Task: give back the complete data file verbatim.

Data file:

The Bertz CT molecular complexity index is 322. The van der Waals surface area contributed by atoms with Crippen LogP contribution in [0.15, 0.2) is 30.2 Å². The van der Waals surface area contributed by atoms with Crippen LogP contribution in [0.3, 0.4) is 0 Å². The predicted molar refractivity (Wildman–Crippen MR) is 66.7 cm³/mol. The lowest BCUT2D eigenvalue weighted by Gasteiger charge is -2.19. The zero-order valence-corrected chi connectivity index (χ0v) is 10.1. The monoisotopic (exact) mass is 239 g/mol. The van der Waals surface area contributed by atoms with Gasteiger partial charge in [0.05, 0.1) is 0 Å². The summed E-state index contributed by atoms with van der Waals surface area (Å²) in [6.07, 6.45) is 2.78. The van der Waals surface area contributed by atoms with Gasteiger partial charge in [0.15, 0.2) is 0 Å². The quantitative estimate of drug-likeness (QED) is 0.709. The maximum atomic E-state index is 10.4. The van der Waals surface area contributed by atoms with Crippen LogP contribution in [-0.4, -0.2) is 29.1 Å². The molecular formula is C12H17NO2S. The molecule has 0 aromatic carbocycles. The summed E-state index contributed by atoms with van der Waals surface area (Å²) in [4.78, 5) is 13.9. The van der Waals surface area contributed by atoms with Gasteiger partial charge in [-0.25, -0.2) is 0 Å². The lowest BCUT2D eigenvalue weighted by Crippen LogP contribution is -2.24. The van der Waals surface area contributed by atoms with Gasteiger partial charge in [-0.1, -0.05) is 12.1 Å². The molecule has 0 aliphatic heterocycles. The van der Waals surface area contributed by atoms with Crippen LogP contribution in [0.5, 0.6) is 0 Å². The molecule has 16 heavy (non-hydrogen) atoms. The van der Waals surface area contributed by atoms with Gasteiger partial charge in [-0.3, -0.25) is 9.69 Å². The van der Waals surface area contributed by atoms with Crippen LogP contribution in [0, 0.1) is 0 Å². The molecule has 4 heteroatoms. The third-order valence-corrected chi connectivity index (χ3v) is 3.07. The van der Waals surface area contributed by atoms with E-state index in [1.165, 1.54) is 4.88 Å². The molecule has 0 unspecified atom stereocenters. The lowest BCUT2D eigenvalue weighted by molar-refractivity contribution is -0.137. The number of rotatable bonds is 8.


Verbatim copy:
The Bertz CT molecular complexity index is 322. The van der Waals surface area contributed by atoms with Crippen LogP contribution in [0.15, 0.2) is 30.2 Å². The van der Waals surface area contributed by atoms with Crippen LogP contribution in [0.3, 0.4) is 0 Å². The predicted molar refractivity (Wildman–Crippen MR) is 66.7 cm³/mol. The lowest BCUT2D eigenvalue weighted by Gasteiger charge is -2.19. The zero-order valence-corrected chi connectivity index (χ0v) is 10.1. The monoisotopic (exact) mass is 239 g/mol. The van der Waals surface area contributed by atoms with Gasteiger partial charge in [0.05, 0.1) is 0 Å². The summed E-state index contributed by atoms with van der Waals surface area (Å²) in [6.07, 6.45) is 2.78. The van der Waals surface area contributed by atoms with Gasteiger partial charge in [0.15, 0.2) is 0 Å². The quantitative estimate of drug-likeness (QED) is 0.709. The maximum atomic E-state index is 10.4. The van der Waals surface area contributed by atoms with Crippen LogP contribution in [-0.4, -0.2) is 29.1 Å². The molecular formula is C12H17NO2S. The molecule has 0 aromatic carbocycles. The summed E-state index contributed by atoms with van der Waals surface area (Å²) in [4.78, 5) is 13.9. The van der Waals surface area contributed by atoms with Gasteiger partial charge in [-0.25, -0.2) is 0 Å². The lowest BCUT2D eigenvalue weighted by Crippen LogP contribution is -2.24. The van der Waals surface area contributed by atoms with Gasteiger partial charge in [-0.1, -0.05) is 12.1 Å². The molecule has 0 aliphatic heterocycles. The van der Waals surface area contributed by atoms with Crippen LogP contribution in [0.5, 0.6) is 0 Å². The molecule has 16 heavy (non-hydrogen) atoms. The van der Waals surface area contributed by atoms with Gasteiger partial charge in [-0.3, -0.25) is 9.69 Å². The van der Waals surface area contributed by atoms with Crippen LogP contribution in [0, 0.1) is 0 Å². The molecule has 4 heteroatoms. The third-order valence-corrected chi connectivity index (χ3v) is 3.07. The van der Waals surface area contributed by atoms with E-state index in [1.165, 1.54) is 4.88 Å². The molecule has 0 unspecified atom stereocenters. The lowest BCUT2D eigenvalue weighted by molar-refractivity contribution is -0.137. The number of rotatable bonds is 8.